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October 26, 2011
Defibrillators urged for Mass. schools
By Kyle Cheney
BOSTON — Two-and-a-half years after her heart stopped for nearly an hour, bus driver Laura Geraghty said she would have died if it weren't for an automatic external defibrillator on the grounds of Newton South High School and some timely CPR.
"That defibrillator and that CPR is what saved my life," Geraghty, of North Attleboro, told lawmakers, describing her sudden heart failure during a school bus run that took her to the Newton school in April 2009.
Today, Geraghty is urging lawmakers to require schools to carry defibrillators for the rare but critical moments they're needed to save a life. Geraghty spoke at a hearing of the Legislature's Committee on Public Health on behalf of a bill that would require schools to have an "on-site" defibrillator.
She was joined by Sean Burns, a freshman at Milford High School who teamed up with his father to press local businesses and agencies to donate defibrillators — which go for about $1,200 each — to schools and sports teams around the state.
Sean, 14, told the committee he and his father were inspired by the near-death of a player on Milford High School's hockey team whose heart stopped when he was struck in the chest by a slap shot last year.
Sean said one of the concerns he hopes to address is the shared use of defibrillators by more than one sports team, which could result in the device being unavailable if a player on another team has heart failure. The device is most effective when employed within three minutes of an incident, he said.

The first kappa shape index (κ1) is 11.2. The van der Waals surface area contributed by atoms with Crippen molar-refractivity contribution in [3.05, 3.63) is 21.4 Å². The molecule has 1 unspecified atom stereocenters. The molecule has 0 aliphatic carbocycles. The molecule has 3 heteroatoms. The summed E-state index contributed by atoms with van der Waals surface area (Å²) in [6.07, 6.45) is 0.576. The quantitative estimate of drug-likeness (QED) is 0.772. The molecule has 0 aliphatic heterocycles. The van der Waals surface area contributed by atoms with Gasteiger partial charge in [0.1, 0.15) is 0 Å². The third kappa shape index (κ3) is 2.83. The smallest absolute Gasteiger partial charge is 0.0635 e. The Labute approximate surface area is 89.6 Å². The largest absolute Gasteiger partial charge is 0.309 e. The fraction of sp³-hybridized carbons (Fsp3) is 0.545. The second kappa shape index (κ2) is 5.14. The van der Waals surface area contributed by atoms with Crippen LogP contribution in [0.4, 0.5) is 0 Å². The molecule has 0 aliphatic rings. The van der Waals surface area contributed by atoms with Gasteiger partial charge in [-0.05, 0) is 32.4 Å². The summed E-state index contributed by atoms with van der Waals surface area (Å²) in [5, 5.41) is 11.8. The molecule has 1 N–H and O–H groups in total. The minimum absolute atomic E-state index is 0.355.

Geraghty and Burns were accompanied by Allyson Perron, a spokeswoman for the American Heart Association, who said schools "are not as equipped as we would like them to be."
Sen. Susan Fargo, committee co-chair, wondered whether any additional training would be required for school officials to operate a defibrillator, although backers said they've become simple to use.
Fargo, a Lincoln Democrat, also questioned whether defibrillators are available in the Statehouse in case of an emergency. Perron responded that capitol rangers carry and have been trained in the use of defibrillators.
The proliferation of defibrillators in schools was one of several public-health policies before the committee yesterday that advocates contended were essential to save lives. Many of them have stalled for several sessions without action.
"I cannot understand why this bill has been filed for seven or eight sessions right now and has not made it to the governor's desk," said Rep. Jay Kaufman, who spoke in support of a bill (H 594) that would allow students "with life-threatening allergies" to carry and self-administer epinephrine pens in schools. Kaufman, a Lexington Democrat, pleaded with committee members for an explanation so that "when people ask me how this building operates, I can give them a sane answer."
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